Switzerland Bach: Amsterdam Baroque Orchestra & chor (conductor Ton Koopman); Yetzabel Arias Fernandez (soprano), Maarten Engeltjes (alto/countertenor), Tilman Lichdi (tenor), Klaus Mertens (bass); chorusmaster Frank Markowitsch, Tonhalle, Zurich(JR)
Bach: Mass in B minor
It’s hard being an expat Brit singing in a choir in central Europe. We are constantly urged to sing Dis and Des, Gis and Ges, H and – most confusingly Es! At least we recognise Bach’s Messe in h moll is what Anglo-Saxons know as the B minor Mass.
The Netherlands is currently triumphing at the World Cup and their musical counterparts are no less impressive: Ton Koopman has conducted the Tonhalle Orchestra over the years but the Zurich Festival (Festspiele) have given him the opportunity to bring his renowned Amsterdam Baroque Orchestra and Choir to Zurich.
The choir consisted men who were mixed in age, the women were younger. I counted, in all, 25: 9 sopranos, 5 altos (3 of them countertenors!), 5 tenors and 6 basses. Even though I know the tenor part best (I sang the work a year ago) I found I was constantly listening to the countertenors who made a wonderful, distinctive and of course authentic sound. The orchestra consisted of 5 first violins, 4 seconds, 2 violas, 2 cellos, a bass, two flutes, three oboes, a couple of bassoons, a horn, cymbal and drums. Ton Koopman led the arias from an organ; the chorus was accompanied by another organist. That worked well.
As expected from these forces, the performance was exemplary. At no stage did I feel the tempi were anything other than spot on. It did take me a few minutes to get used to the sound of scratchy strings and weedy woodwind, but it soon sounded utterly natural.
The Kyrie’s opening was well rehearsed and made one sit up. Throughout the soloists were well matched, not sourced individually by some agency but hand-picked by Koopman to blend together. Only the Cuban soprano Yetzabel Arias Fernandez did I find rather too sultry a voice for this work.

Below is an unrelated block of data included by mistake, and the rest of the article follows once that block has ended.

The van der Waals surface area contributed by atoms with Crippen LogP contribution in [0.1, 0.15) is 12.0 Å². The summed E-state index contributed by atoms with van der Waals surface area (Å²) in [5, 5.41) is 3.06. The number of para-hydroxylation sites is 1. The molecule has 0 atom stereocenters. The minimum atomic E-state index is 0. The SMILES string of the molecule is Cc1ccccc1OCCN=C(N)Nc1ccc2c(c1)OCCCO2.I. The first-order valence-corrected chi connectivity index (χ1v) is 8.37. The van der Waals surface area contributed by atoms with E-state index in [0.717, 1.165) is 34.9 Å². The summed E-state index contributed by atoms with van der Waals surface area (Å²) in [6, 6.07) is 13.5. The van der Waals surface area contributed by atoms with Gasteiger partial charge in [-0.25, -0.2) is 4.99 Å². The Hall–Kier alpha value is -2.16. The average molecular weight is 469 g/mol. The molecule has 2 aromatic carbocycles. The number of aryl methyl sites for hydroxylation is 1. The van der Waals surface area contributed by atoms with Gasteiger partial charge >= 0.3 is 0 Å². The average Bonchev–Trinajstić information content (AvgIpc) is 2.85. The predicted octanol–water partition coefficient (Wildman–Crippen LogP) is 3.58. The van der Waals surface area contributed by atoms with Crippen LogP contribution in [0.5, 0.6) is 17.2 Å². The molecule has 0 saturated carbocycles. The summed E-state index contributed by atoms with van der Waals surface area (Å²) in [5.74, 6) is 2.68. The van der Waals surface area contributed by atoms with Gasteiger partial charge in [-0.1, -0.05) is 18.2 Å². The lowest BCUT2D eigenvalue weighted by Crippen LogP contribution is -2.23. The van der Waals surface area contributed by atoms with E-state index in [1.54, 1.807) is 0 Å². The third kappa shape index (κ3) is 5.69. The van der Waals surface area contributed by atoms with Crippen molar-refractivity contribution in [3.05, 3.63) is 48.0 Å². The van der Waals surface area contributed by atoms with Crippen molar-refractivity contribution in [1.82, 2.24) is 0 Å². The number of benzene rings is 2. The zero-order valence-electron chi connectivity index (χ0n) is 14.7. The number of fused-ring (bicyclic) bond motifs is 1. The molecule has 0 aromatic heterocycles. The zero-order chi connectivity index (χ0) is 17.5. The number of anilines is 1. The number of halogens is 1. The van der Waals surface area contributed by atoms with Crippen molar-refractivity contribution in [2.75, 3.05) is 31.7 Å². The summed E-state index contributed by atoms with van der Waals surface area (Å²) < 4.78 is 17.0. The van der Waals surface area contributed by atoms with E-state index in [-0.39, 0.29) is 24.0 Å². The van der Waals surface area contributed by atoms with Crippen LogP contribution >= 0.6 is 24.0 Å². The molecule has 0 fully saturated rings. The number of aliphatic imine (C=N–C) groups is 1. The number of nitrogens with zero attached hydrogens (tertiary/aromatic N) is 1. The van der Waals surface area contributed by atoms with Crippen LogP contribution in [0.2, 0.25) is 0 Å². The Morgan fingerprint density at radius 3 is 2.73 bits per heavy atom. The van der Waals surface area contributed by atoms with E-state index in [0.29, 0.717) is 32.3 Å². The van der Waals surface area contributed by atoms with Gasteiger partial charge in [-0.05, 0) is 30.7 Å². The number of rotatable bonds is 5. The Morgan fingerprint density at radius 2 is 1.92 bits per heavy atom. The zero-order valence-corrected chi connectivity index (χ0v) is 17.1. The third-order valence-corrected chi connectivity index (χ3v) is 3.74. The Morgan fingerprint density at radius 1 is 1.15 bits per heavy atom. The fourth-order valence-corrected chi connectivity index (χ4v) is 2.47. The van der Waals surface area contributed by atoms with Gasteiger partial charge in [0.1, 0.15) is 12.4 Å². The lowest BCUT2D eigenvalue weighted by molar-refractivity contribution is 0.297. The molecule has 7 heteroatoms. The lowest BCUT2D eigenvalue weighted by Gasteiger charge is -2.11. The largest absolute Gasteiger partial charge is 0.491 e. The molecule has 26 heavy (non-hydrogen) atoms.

The Gloria was glorious: valve-less trumpets did not let the side down and hard timpani always make their mark. The chorus revelled in their choruses, all swaying gently showing they were fully involved.
The tenor does not have much to sing in the work, but Tilman Lichdi had a warm tone and strong voice. A fine countertenor, Maarten Engeltjes, took the alto part, the rich bass Klaus Mertens can be found on Koopman’s recording of the work.
The challenging entries such as at “Et resurrexit”, “Ex exspecto” and “Osanna” were all consummately executed and each section finished absolutely together, which given fast speeds was quite a feat. “Et resurrexit” was especially exhilarating.
The orchestra impressed all round, especially the principal flautist and the player of the valve-less horn. At the close every head was bobbing away to Bach’s glorious melodies.
I have one quibble which has nothing to do with the music: the choir admittedly has a lot to sing and chose to drink from water bottles in between choruses, often during arias. I found that distracting and feel it should be reserved for the end of sections when the orchestra is retuning. The soloists were more discreet.
Koopman shows no sign of slowing down and we can all be thankful for that. He is a distinguished member of that elite band of conductors (many now in their 70s) who revere authentic performances: I do hope there are plenty of younger replacements in the pipeline.
After two hours of Bach, the audience’s response was rapturous.